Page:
PLoS One. 2023 Feb 27;18(2):e0281944. doi: 10.1371/journal.pone.0281944. eCollection 2023.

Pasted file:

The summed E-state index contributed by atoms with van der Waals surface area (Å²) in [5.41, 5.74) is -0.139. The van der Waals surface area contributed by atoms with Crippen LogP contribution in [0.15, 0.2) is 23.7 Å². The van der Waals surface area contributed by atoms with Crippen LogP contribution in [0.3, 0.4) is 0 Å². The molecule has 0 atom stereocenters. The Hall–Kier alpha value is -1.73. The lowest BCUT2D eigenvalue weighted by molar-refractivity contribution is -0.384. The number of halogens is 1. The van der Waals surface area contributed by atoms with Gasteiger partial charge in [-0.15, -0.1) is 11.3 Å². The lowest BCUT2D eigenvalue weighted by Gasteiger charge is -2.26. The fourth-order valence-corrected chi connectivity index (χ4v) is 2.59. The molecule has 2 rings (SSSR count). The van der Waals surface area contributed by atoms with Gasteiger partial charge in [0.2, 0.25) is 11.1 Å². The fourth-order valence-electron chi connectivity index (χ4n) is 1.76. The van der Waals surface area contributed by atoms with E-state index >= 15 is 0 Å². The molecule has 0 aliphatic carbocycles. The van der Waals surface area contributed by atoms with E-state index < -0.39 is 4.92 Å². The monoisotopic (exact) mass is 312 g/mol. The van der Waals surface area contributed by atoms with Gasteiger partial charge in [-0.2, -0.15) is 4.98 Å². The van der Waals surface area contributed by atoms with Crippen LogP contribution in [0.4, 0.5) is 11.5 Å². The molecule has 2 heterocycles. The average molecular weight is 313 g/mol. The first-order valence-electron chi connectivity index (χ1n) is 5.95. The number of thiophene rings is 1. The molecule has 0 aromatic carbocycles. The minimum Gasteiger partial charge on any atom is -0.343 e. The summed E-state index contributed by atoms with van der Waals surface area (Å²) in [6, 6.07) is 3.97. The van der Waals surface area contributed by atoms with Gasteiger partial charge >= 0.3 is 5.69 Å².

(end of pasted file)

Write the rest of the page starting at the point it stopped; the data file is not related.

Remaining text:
Powered exoskeletons are typically task-specific, but to facilitate their wider adoption they should support a variety of tasks, which requires generalizeable controller designs. In this paper, we present two potential controllers for ankle exoskeletons based on soleus fascicles and Achilles tendon models. The methods use an estimate of the adenosine triphosphate hydrolysis rate of the soleus based on fascicle velocity. Models were evaluated using muscle dynamics from the literature, which were measured with ultrasound. We compare the simulated behavior of these methods against each other and to human-in-the-loop optimized torque profiles. Both methods generated distinct profiles for walking and running with speed variations. One of the approaches was more appropriate for walking, while the other approach estimated profiles similar to the literature for both walking and running. Human-in-the-loop methods require long optimizations to set parameters per individual for each specific task, the proposed methods can produce similar profiles, work across walking and running, and be implemented with body-worn sensors without requiring torque profile parameterization and optimization for every task. Future evaluations should examine how human behavior changes due to external assistance when using these control models.